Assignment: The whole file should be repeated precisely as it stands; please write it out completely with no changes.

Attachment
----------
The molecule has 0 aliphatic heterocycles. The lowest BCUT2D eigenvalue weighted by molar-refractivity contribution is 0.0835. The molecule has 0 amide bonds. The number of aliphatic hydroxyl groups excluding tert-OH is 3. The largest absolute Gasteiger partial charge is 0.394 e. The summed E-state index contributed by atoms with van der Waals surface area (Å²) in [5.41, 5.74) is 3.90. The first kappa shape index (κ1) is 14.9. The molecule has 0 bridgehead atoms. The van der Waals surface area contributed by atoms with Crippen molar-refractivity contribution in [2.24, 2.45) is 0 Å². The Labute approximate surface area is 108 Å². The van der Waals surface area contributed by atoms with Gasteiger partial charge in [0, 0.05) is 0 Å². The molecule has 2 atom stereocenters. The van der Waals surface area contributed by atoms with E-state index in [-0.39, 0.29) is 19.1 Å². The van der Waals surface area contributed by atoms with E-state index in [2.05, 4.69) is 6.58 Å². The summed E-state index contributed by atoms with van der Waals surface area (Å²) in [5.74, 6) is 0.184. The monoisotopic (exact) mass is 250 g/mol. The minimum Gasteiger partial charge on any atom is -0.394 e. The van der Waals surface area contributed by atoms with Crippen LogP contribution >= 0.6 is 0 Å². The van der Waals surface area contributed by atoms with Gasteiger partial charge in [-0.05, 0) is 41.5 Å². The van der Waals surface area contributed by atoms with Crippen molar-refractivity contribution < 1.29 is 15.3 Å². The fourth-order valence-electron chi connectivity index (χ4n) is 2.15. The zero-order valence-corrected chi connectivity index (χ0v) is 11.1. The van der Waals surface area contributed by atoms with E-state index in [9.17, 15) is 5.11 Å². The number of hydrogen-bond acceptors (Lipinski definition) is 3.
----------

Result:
The molecule has 0 aliphatic heterocycles. The lowest BCUT2D eigenvalue weighted by molar-refractivity contribution is 0.0835. The molecule has 0 amide bonds. The number of aliphatic hydroxyl groups excluding tert-OH is 3. The largest absolute Gasteiger partial charge is 0.394 e. The summed E-state index contributed by atoms with van der Waals surface area (Å²) in [5.41, 5.74) is 3.90. The first kappa shape index (κ1) is 14.9. The molecule has 0 bridgehead atoms. The van der Waals surface area contributed by atoms with Crippen molar-refractivity contribution in [2.24, 2.45) is 0 Å². The Labute approximate surface area is 108 Å². The van der Waals surface area contributed by atoms with Gasteiger partial charge in [0, 0.05) is 0 Å². The molecule has 2 atom stereocenters. The van der Waals surface area contributed by atoms with E-state index in [-0.39, 0.29) is 19.1 Å². The van der Waals surface area contributed by atoms with E-state index in [2.05, 4.69) is 6.58 Å². The summed E-state index contributed by atoms with van der Waals surface area (Å²) in [5.74, 6) is 0.184. The monoisotopic (exact) mass is 250 g/mol. The minimum Gasteiger partial charge on any atom is -0.394 e. The van der Waals surface area contributed by atoms with Crippen LogP contribution >= 0.6 is 0 Å². The van der Waals surface area contributed by atoms with Gasteiger partial charge in [-0.05, 0) is 41.5 Å². The van der Waals surface area contributed by atoms with Crippen molar-refractivity contribution < 1.29 is 15.3 Å². The fourth-order valence-electron chi connectivity index (χ4n) is 2.15. The zero-order valence-corrected chi connectivity index (χ0v) is 11.1. The van der Waals surface area contributed by atoms with E-state index in [9.17, 15) is 5.11 Å². The number of hydrogen-bond acceptors (Lipinski definition) is 3.